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Many education experts, and lay people alike, argue that you must set high academic standards in order for students to excel at school. All too often you hear the lament that low-income minority students often perform poorly because schools don’t expect much of them. Naturally, data geeks want to quantify abstract notions like “expectations,” and see exactly what they are. One way to do this is to look at where each state sets the passing score, or proficiency mark, on the exams it gives each year.

A branch of the U.S. federal government has actually gone through this exercise five times since 2003, and consistently finds that both math and reading expectations vary wildly throughout the country. As one analyst said recently, the eighth-grade proficiency level in one state might be equivalent to the fourth- or fifth-grade proficiency level in another state.

But these federal analyses are almost impenetrable to non-statisticians. The differences are measured in “NAEP points” and “standard deviations.” And you’re left wondering if these differences are significant, or merely interesting to academics who analyze measurement errors.

So I thought I would take the most recent report from the National Center for Education Statistics (NCES), called “Mapping State Proficiency Standards Onto NAEP Scales: Results from the 2013 NAEP Reading and Mathematics Assessments,” and released July 9, 2015, and convert it into something both my mother and my daughter can understand: grade levels, as in the difference between sixth and seventh grade. I found that 26 states set expectations that were three or more grade levels behind the eighth-grade standards of New York State, the state that had set the highest expectations back in 2013, as an early adopter of Common Core.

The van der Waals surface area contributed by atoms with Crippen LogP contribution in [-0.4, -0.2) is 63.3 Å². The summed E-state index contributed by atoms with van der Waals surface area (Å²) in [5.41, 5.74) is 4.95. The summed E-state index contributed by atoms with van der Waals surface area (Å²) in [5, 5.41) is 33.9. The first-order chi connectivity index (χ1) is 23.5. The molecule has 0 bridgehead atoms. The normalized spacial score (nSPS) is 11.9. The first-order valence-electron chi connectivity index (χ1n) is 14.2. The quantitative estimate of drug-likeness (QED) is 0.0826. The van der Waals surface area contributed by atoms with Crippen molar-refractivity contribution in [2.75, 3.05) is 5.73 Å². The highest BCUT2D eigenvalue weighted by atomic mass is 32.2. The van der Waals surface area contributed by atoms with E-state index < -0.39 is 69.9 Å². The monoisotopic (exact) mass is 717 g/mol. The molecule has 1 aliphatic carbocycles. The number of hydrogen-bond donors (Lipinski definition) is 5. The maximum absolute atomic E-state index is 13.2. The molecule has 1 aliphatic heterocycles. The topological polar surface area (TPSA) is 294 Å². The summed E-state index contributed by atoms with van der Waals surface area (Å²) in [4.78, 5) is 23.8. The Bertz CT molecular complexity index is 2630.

Eighth-grade reading expectations, as set by each state’s annual test, can be several grade levels apart.

Zoom in and click on any state to see what each state’s proficiency mark on its 8th-grade reading test is equivalent to on the national NAEP exam, and how many grade levels that is below New York, the top state. (Interactive map created by Jill Barshay of The Hechinger Report. Source data: NAEP mapping report, 2013 NAEP scores, Jill Barshay’s calculations.)

Eighth-grade math expectations, as set by each state, also vary wildly.

Zoom in and click on any state to see what each state’s proficiency mark on its 8th-grade math test is equivalent to on the national NAEP exam, and how many grade levels that is below New York, the top state. California and Virginia didn’t assess general mathematics in 8th grade in 2013. (Interactive map created by Jill Barshay of The Hechinger Report. Source data: NAEP mapping report, 2013 NAEP scores, Jill Barshay’s calculations.)

This number-crunching exercise was inspired by comments from Gary Phillips, a former NCES acting commissioner, and now a vice president at the American Institutes for Research. In an online press briefing just prior to the release of the July report, Phillips said that “states are setting wildly different standards and most states are setting very low standards.” To make it more vivid, Phillips explained that differences between the states with highest expectations and those with the lowest were equivalent to “three or four grade levels.”